Definition of Free will
1. Noun. The power of making free choices unconstrained by external agencies.
Generic synonyms: Power, Powerfulness
Specialized synonyms: Self-determination
Derivative terms: Discretionary
Definition of Free will
1. Noun. A person's natural inclination; unforced choice. ¹
2. Noun. (philosophy) The ability to choose one's actions, or determine what reasons are acceptable motivation for actions, without predestination, fate etc. ¹
¹ Source: wiktionary.com
Medical Definition of Free will
1. 1. A will free from improper coercion or restraint. "To come thus was I not constrained, but did On my free will." (Shak) 2. The power asserted of moral beings of willing or choosing without the restraints of physical or absolute necessity. Source: Websters Dictionary (01 Mar 1998)
Free Will Pictures
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Lexicographical Neighbors of Free Will
Literary usage of Free will
Below you will find example usage of this term as found in modern and/or classical literature:
1. The Catholic Encyclopedia: An International Work of Reference on the by Charles George Herbermann (1913)
"The question of free will does not seem to have presented itself very clearly to the early Greek philosophers. Some historians have held that the ..."
2. Nature by Norman Lockyer (1877)
"THOMAS BELT The Cedars, Ealing " On the Question of Free-Will" I SHOULD like to call the attention of your readers to what appears an important matter in ..."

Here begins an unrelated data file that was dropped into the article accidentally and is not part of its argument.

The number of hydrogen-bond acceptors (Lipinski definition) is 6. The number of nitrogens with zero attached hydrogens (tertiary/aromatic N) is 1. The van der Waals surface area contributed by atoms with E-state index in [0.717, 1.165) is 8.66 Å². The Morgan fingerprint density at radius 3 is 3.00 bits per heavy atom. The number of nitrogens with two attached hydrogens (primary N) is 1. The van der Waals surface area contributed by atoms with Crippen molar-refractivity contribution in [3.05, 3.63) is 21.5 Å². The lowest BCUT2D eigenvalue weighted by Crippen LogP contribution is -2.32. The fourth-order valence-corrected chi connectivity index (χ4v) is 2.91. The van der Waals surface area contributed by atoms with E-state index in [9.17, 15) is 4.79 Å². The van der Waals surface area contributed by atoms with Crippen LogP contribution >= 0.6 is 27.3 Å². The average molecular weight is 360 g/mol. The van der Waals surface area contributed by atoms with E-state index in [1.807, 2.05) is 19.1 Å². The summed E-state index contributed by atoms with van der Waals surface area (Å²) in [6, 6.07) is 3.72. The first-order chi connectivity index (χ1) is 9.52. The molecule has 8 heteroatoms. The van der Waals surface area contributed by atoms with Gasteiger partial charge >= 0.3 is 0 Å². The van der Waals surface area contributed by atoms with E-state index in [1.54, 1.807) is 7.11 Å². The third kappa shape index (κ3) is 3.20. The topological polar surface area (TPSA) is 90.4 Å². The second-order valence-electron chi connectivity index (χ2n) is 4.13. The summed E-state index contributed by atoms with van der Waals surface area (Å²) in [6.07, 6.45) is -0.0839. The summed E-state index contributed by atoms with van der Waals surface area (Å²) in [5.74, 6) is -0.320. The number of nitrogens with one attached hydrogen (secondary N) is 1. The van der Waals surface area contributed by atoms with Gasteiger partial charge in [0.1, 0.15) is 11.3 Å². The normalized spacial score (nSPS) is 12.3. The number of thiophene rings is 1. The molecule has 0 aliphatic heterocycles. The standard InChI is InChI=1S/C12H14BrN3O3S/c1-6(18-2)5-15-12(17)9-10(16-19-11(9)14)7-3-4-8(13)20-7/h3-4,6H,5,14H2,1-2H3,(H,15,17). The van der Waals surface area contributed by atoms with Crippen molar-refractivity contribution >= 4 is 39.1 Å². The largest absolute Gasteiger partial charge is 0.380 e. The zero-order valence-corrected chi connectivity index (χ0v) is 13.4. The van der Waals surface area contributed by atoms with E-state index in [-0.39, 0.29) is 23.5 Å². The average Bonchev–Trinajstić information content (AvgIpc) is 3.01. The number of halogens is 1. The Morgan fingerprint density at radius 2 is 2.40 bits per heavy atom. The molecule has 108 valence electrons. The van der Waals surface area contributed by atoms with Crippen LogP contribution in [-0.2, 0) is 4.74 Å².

3. Institutes of the Christian Religion by Jean Calvin (1921)
"For in the dispute concerning free will, the question is not, whether a man, notwithstanding external impediments, can perform and execute whatever he may ..."
4. A Philosophical Dictionary by Voltaire (1824)
"FREE-WILL. FEOM the commencement of the time in which men began to reason, philosophers have agitated this question, which theologians have rendered ..."
5. The Table Talk of Martin Luther by Martin Luther, Hazlitt, William Hazlitt, Alexander Chalmers (1857)
"OF FREE-WILL. CCLIX. THE very name, Free-will, was odious to all the Fathers. I, for my part, admit that God gave to mankind a free will, but the question ..."
6. The New Schaff-Herzog Encyclopedia of Religious Knowledge: Embracing by Johann Jakob Herzog, Philip Schaff, Albert Hauck (1912)
"According to Bernard of Clairvaux (qv), free will remains also after the fall, wretched, to be sure, but intact. Only with volition itself ..."